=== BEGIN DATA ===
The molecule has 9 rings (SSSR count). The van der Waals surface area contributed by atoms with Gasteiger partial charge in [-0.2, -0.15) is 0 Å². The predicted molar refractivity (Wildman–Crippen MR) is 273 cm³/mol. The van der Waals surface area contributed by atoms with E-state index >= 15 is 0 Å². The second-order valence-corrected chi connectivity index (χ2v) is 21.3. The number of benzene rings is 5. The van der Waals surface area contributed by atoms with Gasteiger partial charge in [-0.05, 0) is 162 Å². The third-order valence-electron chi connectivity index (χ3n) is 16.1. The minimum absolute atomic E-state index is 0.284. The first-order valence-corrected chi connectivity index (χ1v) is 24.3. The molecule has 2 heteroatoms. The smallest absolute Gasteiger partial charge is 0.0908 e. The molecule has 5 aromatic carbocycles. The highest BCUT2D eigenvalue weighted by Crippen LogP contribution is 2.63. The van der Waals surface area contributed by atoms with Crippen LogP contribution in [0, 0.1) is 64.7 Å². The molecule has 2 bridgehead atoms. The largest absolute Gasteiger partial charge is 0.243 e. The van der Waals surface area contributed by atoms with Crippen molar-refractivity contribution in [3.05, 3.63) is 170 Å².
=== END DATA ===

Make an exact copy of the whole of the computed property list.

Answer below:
The molecule has 9 rings (SSSR count). The van der Waals surface area contributed by atoms with Gasteiger partial charge in [-0.2, -0.15) is 0 Å². The predicted molar refractivity (Wildman–Crippen MR) is 273 cm³/mol. The van der Waals surface area contributed by atoms with E-state index >= 15 is 0 Å². The second-order valence-corrected chi connectivity index (χ2v) is 21.3. The number of benzene rings is 5. The van der Waals surface area contributed by atoms with Gasteiger partial charge in [-0.05, 0) is 162 Å². The third-order valence-electron chi connectivity index (χ3n) is 16.1. The minimum absolute atomic E-state index is 0.284. The first-order valence-corrected chi connectivity index (χ1v) is 24.3. The molecule has 2 heteroatoms. The smallest absolute Gasteiger partial charge is 0.0908 e. The molecule has 5 aromatic carbocycles. The highest BCUT2D eigenvalue weighted by Crippen LogP contribution is 2.63. The van der Waals surface area contributed by atoms with Crippen LogP contribution in [0, 0.1) is 64.7 Å². The molecule has 2 bridgehead atoms. The largest absolute Gasteiger partial charge is 0.243 e. The van der Waals surface area contributed by atoms with Crippen molar-refractivity contribution in [3.05, 3.63) is 170 Å².